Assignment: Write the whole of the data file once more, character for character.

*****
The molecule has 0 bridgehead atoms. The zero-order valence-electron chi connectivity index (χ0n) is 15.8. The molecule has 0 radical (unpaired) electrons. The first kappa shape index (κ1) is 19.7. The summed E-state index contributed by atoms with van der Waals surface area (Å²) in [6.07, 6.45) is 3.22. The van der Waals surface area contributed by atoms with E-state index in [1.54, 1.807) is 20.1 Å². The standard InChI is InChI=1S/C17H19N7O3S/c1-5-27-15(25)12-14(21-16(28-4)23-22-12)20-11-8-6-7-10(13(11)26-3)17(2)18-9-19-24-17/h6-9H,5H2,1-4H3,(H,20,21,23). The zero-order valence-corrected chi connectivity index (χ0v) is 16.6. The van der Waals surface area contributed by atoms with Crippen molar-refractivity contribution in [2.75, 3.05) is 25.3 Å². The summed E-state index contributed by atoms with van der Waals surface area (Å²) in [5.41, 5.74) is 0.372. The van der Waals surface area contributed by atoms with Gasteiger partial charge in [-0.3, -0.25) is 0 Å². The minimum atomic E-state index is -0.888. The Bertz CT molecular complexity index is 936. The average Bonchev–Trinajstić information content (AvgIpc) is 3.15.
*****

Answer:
The molecule has 0 bridgehead atoms. The zero-order valence-electron chi connectivity index (χ0n) is 15.8. The molecule has 0 radical (unpaired) electrons. The first kappa shape index (κ1) is 19.7. The summed E-state index contributed by atoms with van der Waals surface area (Å²) in [6.07, 6.45) is 3.22. The van der Waals surface area contributed by atoms with E-state index in [1.54, 1.807) is 20.1 Å². The standard InChI is InChI=1S/C17H19N7O3S/c1-5-27-15(25)12-14(21-16(28-4)23-22-12)20-11-8-6-7-10(13(11)26-3)17(2)18-9-19-24-17/h6-9H,5H2,1-4H3,(H,20,21,23). The zero-order valence-corrected chi connectivity index (χ0v) is 16.6. The van der Waals surface area contributed by atoms with Crippen molar-refractivity contribution in [2.75, 3.05) is 25.3 Å². The summed E-state index contributed by atoms with van der Waals surface area (Å²) in [5.41, 5.74) is 0.372. The van der Waals surface area contributed by atoms with Gasteiger partial charge in [-0.3, -0.25) is 0 Å². The minimum atomic E-state index is -0.888. The Bertz CT molecular complexity index is 936. The average Bonchev–Trinajstić information content (AvgIpc) is 3.15.